http://papers.ssrn.com/sol3/papers.cfm?abstract_id=2188668

Options for Student Loan Borrowers: A Derivatives-Based Proposal to Protect Students and Control Debt Fueled Inflation in the Higher Education Market, Michael C. Macchiarola; Arun Abraham. 20 Cornell Journal of Law & Public Policy 67 (2010).
http://www.lawschool.cornell.edu/research/JLPP/upload/CJP102-Macchiarola-Abraham-2.pdf

The National Law Journal, “Consensus Emerging that Law School Model Is ‘Is Not Sustainable’ ” (2010)

Cornell Journal of Law & Public Policy: Predatory Student Loan Lenders, Middle Class Hope for Upward Mobility, the Legal Industry and the Inevitable Bubble

As some potential law students continue to await LSAT scores, law school admissions or are wondering whether or not going to law school will give them that one chance at a better life, it would benefit you to read the following:

Being led to the slaughter

A law journal article: 20 Cornell Journal of Law & Public Policy 67 (2010)
Options for Student Loan Borrowers: A Derivatives-Based Proposal to Protect Students and Control Debt Fueled Inflation in the Higher Education Market, Michael C. Macchiarola; Arun Abraham

O.k. so this article is 72 pages, obviously I won’t delve into the entire piece but I am placing some introductory quotes in which the author is direct with failing legal industry and how the student loan industry are basically predators. He specifically discusses law schools and new lawyers are a bad investment. the author is a ‘distinguished lecturer.’ The author is a law professor and is honest enough to basically state that going to law school isn’t worth it. Do you 0Ls get it? one of your potential professors is telling you that LAW SCHOOL IS A BAD INVESTMENT!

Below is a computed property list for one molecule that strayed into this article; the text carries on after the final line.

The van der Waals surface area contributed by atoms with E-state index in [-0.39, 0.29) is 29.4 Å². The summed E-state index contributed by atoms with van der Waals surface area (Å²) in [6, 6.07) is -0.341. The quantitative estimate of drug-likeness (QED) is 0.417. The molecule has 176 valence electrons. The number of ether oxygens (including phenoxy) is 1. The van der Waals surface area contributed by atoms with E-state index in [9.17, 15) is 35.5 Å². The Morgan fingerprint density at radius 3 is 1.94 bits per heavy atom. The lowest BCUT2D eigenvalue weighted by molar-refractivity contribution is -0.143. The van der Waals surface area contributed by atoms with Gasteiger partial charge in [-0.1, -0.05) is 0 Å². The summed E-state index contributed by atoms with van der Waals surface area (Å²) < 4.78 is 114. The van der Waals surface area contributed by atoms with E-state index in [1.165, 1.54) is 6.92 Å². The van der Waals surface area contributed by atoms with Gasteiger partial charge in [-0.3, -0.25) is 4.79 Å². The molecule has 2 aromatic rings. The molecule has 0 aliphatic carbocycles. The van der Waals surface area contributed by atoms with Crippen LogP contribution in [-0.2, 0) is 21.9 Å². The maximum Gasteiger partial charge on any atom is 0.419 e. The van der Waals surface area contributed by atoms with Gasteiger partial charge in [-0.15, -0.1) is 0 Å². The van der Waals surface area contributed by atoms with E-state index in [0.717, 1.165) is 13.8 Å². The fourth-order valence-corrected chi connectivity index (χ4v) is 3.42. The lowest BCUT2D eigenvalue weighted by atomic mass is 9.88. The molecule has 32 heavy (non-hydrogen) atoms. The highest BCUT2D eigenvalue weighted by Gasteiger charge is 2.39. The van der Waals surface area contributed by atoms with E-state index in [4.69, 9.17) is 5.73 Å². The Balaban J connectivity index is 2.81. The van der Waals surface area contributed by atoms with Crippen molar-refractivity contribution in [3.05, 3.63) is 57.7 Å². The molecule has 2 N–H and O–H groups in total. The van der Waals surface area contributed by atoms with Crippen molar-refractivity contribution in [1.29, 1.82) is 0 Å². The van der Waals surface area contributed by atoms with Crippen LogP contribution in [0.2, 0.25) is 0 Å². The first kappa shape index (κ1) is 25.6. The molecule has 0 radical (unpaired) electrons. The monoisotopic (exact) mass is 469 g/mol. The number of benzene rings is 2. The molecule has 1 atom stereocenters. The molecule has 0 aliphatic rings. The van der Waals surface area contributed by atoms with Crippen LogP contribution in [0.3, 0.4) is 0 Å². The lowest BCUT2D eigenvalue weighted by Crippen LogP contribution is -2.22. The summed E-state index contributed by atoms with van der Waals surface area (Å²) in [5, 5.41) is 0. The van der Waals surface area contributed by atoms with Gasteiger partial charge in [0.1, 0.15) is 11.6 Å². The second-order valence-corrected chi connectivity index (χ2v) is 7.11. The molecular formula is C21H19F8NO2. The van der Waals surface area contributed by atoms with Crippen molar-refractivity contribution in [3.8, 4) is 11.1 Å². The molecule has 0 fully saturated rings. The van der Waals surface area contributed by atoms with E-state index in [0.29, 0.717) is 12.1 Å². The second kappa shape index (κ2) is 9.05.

Here are the Table of Contents for a very brief overview:
INTRODUCTION                                                                                                                                                                                                                                                    I. THE RUNAWAY COSTS OF AMERICAN LEGAL EDUCATION
By the Numbers
The Causes: A Combustible Mix of Accreditation,Rankings, Peculiar Incentives and Federal Encouragement
A Brief History of the Law School and Its Accreditation